WASHINGTON — The speculation over whether Harvard professor Elizabeth Warren will be nominated as director of the Consumer Financial Protection Bureau refuses to die.
Several media outlets reported Thursday that Harvard students were notified that when classes resume next week, Warren will not be teaching her contract law class.
"Professor Warren regrets that she will not be able to teach you this fall and we regret the last minute change," said an e-mail from the school obtained by The Washington Post.
The disclosure fueled rumors that Warren would be nominated for the CFPB post soon, although White House spokesman Robert Gibbs said no such announcement was expected this week.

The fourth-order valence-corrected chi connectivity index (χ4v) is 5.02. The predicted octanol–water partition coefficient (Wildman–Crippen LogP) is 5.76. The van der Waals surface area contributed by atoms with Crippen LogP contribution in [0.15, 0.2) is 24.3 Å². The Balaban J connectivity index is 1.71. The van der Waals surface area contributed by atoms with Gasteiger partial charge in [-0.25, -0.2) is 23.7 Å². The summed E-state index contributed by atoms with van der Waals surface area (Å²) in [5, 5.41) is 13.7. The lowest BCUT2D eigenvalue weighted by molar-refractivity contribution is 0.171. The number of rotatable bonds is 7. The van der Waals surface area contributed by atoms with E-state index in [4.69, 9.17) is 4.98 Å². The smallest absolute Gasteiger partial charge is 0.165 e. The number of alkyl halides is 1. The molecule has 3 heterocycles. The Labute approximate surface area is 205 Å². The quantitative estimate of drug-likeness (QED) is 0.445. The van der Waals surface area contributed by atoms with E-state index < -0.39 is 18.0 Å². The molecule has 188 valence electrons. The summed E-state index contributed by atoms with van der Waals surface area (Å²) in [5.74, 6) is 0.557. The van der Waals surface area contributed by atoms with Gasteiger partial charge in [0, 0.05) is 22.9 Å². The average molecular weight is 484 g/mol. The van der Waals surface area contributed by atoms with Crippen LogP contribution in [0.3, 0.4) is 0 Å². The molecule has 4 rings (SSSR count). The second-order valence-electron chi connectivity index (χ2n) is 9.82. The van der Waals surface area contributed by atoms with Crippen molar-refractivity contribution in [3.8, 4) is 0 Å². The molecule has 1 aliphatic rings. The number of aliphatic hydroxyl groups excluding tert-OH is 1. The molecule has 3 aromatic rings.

A spokesman for Warren declined to comment.
Warren has long been the front runner for the job since she originally conceived of the agency three years ago. Consumer groups have fiercely lobbied the White House on the pick, and the campaign recently included a rap video in her honor.
It’s unclear if Warren’s decision not to teach the law class is related to the CFPB pick, but she could be positioning herself to be free if the Obama administration does choose her. But Warren has had no trouble teaching classes and serving as chairman of the Troubled Asset Relief Program’s Congressional Oversight Panel, a post she has held since last year.